Overwhelming number of trans people in UK pelted with verbal abuse, eye-opening study finds

Nearly three quarters of trans people in the UK have faced verbal abuse in the last year, shocking new figures from a leading LGBTQ+ charity have revealed. 

Just Like Us, the LGBT+ young people’s charity, has shared new data which highlights the raft of vile abuse both LGBTQ+, and non-LGBTQ+, young people face in the wake of rising homophobic and transphobic rhetoric. 

The figures are part of a new report by the charity called Positive Futures, set to be published on 1 June, which examines the experiences of LGBTQ+ young adults in the UK. 

The report will cover a range of topics including wellbeing, home life, school and work, as well as taking into account intersectional identities such as faith, race and disability. 

Carried out by market researcher Cibyl on behalf of Just Like Us, the study surveyed 3,695 adults aged 18 to 25. 


The research found in the past year 61 per cent of LGBTQ+ young adults have experienced verbal abuse.

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Within these figures, a staggering 72 per cent of trans young adults faced verbal abuse in that time frame. 

After trans people, non-binary (70 per cent) asexual (68 per cent) young adults were then the most likely to report verbal abuse in the last 12 months. 

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The research also found 11 per cent of non-LGBTQ+ young adults have also faced anti-LGBT+ verbal abuse during the previous 12 months, despite not being queer. 

Amy Ashenden, interim CEO of Just Like Us, said it is “devastating” to see a majority of trans young people have faced verbal abuse and it is a “sign of the often terrifyingly transphobic times we are living in here in the UK”.

“The levels of abuse faced by LGBT+ young adults are completely unacceptable,” she said.

“It’s hard to believe that in 2023, LGBT+ young people are still being subjected to verbal abuse and violence, and that anti-LGBT+ attacks are so prevalent that they are even being directed at non-LGBT+ young people.”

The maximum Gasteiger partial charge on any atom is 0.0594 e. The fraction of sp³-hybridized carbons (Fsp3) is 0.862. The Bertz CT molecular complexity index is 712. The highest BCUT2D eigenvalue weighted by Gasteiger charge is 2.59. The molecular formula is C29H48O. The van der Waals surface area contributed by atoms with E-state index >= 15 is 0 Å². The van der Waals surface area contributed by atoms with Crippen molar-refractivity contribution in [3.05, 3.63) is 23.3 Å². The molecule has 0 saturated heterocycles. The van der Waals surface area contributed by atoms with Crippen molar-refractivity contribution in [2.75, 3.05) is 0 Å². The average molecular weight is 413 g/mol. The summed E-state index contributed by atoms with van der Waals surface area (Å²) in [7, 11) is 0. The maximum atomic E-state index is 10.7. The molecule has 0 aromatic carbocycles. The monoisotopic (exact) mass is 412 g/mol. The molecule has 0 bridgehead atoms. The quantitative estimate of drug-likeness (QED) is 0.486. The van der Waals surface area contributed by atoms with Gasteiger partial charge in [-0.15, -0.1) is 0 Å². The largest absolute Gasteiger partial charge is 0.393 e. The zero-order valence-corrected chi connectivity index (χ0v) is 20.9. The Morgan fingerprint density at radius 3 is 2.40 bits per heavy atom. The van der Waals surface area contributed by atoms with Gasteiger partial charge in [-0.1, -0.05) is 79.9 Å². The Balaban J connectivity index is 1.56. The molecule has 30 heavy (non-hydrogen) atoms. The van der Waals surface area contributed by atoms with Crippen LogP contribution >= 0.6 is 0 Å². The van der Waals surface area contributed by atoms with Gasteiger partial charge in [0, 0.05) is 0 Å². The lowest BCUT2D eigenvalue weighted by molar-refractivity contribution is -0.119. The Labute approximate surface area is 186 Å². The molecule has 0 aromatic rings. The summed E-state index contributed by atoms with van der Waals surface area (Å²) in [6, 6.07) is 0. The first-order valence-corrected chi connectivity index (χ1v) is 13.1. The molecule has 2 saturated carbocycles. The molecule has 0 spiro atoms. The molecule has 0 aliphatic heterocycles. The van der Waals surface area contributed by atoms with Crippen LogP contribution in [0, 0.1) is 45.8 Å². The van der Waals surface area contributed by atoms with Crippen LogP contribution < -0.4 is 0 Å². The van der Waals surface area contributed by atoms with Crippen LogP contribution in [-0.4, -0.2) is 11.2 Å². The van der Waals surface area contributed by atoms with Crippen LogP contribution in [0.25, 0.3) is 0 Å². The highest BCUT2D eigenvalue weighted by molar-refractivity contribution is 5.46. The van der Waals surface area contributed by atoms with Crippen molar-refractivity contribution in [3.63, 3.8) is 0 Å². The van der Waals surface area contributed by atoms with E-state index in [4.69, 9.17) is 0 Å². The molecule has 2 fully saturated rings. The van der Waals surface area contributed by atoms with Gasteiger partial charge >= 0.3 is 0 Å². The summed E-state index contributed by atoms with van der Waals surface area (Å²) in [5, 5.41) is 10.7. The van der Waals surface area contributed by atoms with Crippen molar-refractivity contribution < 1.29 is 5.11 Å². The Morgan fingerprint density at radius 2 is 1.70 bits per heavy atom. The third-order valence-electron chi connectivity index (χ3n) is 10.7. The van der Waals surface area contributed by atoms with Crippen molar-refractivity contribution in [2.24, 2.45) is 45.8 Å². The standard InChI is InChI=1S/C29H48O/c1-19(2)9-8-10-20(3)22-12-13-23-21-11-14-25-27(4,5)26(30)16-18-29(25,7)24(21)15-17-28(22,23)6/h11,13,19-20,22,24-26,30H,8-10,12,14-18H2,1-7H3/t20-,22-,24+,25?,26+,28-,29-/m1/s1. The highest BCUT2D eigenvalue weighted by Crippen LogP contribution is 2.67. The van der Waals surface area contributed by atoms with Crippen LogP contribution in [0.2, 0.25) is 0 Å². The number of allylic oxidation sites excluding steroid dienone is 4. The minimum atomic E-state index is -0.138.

‘Vital’ we take LGBTQ+ inclusion ‘seriously’

The Just Like Us research also found that when it comes to physical abuse, both LGBTQ+ and non-LGBTQ+ young people face similar levels (25 per cent and 24 per cent respectively). 

However, when examined in terms of identity these results shot up for those who are lesbian (30 per cent), asexual (32 per cent) and gay men (31 per cent). 

LGBTQ+ young adults were significantly more likely than their non-LGBTQ+ counterparts to say the physical abuse they experienced was sexual abuse (50 per cent opposed to 30 per cent). 

Within this, young lesbians were the most likely to have faced sexual abuse (57 per cent) whilst asexual young people were the group with the highest likelihood of experiencing domestic abuse (44 per cent). 

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“It is absolutely vital that we start taking LGBT+ inclusion seriously, and that schools all over the UK give young people positive messages about LGBT+ identities, otherwise I fear that these figures will only increase,” Ashenden added.  

“A great place to start for schools UK-wide is signing up for School Diversity Week, so that teachers can access our free and easy-to-use resources and let all of their pupils know that being LGBT+ is something to be celebrated and proud of.” 

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